Yarn-bombers strike again

A light-hearted look at the growing trend of guerilla-knitting …..

Ballad of Bristol Bridge

Thirteenth of June at a quarter to two,
there’s Pearl and the rest of her motley crew
down at the Bristol yarn-bombers HQ,
wondering what they should do.

They belong to a cell of the Raglan Brigade;
they all carry scars which they proudly displayed.
They’d proven their worth with the artefacts made,
their ensign a death’s head of silken brocade.

Pearl was the leader with her deputy, Eve.
All over seventy, would you believe;
guerrilla knitters who swooped to leave
knitted graffiti for the world to see.

There’d be statues adorned with beanie hats
or decked with elegant fashion spats
and knitted animals like siamese cats
on building walls chasing crochet’d rats.

Refrain:
Knit, guerrillas, knit.
Knit one, purl one, never stop.
Knit, knit, knit ‘til you’re fit to drop.
Knit ‘til your fingers are red raw.
‘Cos this is guerrilla war.

With a face baked hard like a crusty baguette,
Pearl said “This job is the toughest we’ve met.
There’s an ugly bridge I’d rather forget
but it needs to be bombed. Our mission is set.”

Pearl carefully opened the armoury door
revealing their ammo piled up on the floor –
Arran and Raglan and Cashmere and more,
all manner of needles racked by the score.

Daisy and Violet were up for the fight
with Martha and Ethel by neon light.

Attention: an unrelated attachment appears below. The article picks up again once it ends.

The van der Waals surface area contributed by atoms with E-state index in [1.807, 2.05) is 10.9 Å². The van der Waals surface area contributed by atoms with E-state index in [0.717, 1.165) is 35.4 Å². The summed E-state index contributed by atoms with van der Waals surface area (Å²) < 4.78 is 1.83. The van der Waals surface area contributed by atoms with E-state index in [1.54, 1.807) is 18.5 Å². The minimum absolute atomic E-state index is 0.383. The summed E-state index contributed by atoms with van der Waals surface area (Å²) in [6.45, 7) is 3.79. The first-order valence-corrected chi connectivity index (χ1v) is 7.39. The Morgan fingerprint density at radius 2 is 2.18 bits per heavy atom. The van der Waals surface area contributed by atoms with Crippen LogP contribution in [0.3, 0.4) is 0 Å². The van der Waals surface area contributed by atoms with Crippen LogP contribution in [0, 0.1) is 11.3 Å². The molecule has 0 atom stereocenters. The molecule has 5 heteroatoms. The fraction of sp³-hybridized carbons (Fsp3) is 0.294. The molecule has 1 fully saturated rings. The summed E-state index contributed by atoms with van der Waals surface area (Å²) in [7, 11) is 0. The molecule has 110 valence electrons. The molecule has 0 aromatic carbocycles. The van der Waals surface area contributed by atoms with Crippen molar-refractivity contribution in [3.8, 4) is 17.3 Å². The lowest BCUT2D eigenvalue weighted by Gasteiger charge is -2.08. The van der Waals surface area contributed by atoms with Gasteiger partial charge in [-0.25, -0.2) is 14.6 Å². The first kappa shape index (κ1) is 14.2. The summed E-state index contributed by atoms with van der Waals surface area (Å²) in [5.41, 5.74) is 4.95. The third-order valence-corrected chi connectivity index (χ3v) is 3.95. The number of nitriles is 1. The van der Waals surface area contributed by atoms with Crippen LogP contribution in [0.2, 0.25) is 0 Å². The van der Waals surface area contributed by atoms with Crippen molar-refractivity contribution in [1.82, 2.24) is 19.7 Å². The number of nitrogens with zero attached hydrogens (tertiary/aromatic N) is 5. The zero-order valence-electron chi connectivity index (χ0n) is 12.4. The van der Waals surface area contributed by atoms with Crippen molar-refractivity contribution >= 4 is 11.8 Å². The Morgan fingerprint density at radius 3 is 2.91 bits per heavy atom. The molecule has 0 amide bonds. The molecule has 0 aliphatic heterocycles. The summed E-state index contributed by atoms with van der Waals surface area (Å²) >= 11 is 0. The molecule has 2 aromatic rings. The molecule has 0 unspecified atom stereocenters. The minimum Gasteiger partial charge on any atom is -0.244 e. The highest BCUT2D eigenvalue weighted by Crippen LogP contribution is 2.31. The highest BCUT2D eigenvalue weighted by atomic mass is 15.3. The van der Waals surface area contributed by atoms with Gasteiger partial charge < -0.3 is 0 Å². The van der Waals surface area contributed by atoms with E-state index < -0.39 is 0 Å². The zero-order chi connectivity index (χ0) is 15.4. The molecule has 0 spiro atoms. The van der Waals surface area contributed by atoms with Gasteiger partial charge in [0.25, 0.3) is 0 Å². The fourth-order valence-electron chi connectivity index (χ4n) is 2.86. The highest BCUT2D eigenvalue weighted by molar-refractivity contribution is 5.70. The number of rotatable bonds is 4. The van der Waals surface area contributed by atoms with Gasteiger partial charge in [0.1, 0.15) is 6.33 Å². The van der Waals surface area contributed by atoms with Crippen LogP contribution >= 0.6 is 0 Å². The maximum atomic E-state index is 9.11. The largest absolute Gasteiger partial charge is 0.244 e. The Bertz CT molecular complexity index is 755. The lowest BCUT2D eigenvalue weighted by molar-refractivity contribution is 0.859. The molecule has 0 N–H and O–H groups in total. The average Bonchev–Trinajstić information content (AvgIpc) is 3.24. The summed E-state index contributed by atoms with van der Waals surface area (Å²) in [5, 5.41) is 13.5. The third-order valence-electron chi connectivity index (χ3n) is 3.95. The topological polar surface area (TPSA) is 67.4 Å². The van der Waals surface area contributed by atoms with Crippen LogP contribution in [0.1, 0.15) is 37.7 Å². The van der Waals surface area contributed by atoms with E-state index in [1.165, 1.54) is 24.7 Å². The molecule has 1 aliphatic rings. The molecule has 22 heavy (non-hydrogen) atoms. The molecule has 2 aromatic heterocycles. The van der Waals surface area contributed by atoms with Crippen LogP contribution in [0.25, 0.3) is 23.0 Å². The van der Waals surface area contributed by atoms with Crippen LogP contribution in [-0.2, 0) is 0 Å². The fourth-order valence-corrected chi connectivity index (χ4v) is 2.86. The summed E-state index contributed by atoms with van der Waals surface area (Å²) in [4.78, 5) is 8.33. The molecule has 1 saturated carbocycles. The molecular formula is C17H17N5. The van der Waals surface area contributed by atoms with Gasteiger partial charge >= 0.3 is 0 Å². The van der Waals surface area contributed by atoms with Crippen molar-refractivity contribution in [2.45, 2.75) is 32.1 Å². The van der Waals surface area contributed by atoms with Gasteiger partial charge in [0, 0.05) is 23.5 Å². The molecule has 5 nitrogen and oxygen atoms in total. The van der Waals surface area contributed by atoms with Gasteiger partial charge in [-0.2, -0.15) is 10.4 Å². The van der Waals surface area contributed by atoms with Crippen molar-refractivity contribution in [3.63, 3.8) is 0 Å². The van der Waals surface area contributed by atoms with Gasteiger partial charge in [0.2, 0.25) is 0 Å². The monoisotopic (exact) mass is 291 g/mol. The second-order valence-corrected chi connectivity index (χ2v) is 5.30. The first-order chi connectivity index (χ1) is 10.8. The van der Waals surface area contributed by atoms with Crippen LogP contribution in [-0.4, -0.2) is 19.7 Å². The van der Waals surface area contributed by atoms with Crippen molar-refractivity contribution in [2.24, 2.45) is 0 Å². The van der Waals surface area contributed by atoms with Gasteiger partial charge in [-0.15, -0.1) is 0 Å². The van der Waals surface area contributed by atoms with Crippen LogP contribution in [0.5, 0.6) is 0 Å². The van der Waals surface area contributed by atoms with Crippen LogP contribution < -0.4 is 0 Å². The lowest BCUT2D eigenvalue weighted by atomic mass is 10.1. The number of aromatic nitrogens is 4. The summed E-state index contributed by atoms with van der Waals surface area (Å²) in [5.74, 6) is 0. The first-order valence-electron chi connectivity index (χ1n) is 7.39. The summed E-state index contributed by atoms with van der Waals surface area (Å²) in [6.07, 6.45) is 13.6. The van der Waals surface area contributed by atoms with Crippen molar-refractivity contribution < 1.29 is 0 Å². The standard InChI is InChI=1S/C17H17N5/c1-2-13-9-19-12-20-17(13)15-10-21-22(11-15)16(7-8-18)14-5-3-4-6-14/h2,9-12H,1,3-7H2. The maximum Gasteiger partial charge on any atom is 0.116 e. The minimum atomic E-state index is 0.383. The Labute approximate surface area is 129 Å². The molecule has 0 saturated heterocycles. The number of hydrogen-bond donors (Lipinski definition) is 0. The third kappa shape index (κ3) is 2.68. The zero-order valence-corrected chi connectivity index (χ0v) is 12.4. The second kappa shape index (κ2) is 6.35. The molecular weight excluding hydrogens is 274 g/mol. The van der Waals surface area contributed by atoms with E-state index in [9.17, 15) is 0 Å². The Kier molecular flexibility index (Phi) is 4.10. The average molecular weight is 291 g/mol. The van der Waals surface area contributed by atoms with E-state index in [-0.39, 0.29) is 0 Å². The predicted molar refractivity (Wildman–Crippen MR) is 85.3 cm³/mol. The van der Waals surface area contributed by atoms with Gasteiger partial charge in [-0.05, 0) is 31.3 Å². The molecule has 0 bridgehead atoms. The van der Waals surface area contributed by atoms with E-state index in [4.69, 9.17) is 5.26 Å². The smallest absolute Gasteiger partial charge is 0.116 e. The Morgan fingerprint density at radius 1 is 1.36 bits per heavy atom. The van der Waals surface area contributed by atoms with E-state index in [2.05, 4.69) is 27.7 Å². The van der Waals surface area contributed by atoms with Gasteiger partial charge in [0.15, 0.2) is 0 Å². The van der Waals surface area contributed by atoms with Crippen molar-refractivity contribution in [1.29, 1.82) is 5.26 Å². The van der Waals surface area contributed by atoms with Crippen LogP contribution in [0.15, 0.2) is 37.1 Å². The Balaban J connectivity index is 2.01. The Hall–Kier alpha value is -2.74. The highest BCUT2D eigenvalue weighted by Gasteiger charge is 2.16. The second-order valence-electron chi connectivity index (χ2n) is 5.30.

Geriatric guerrillas – what an inspiring sight –
as needles clicked throughout the night.

Sustained by only biscuits and tea
and the occasional tipple of cream sherry
with a poster of Che for company
they crochet’d ‘til dawn’s dim light they could see.

Refrain:
Knit, guerrillas, knit.
Knit one, purl one, never stop.
Knit, knit, knit ‘til you’re fit to drop.
Knit ‘til your fingers are red raw.
‘Cos this is guerrilla war.

They cast off at last with minutes to spare
and packed their creation with intimate care.
They crept to the bridge, so ugly, so bare
where they left their work for people to stare
at their twelve-foot doily hanging there.

________________________________________________________________________

14th June 2013

Notes:  “Is this a hole new craze? 12ft-high DOILY appears under railway bridge.”  Banksy brought guerrilla art to the world’s attention with his iconic style of political graffiti.  Now a group of so-called ‘yarn bombers’ have come up with their own genre that would make the Women’s Institute proud.  For they are suspected of being behind a 12ft-high doily that mysteriously appeared under a railway bridge in Bristol this morning, much to the bemusement of passersby.

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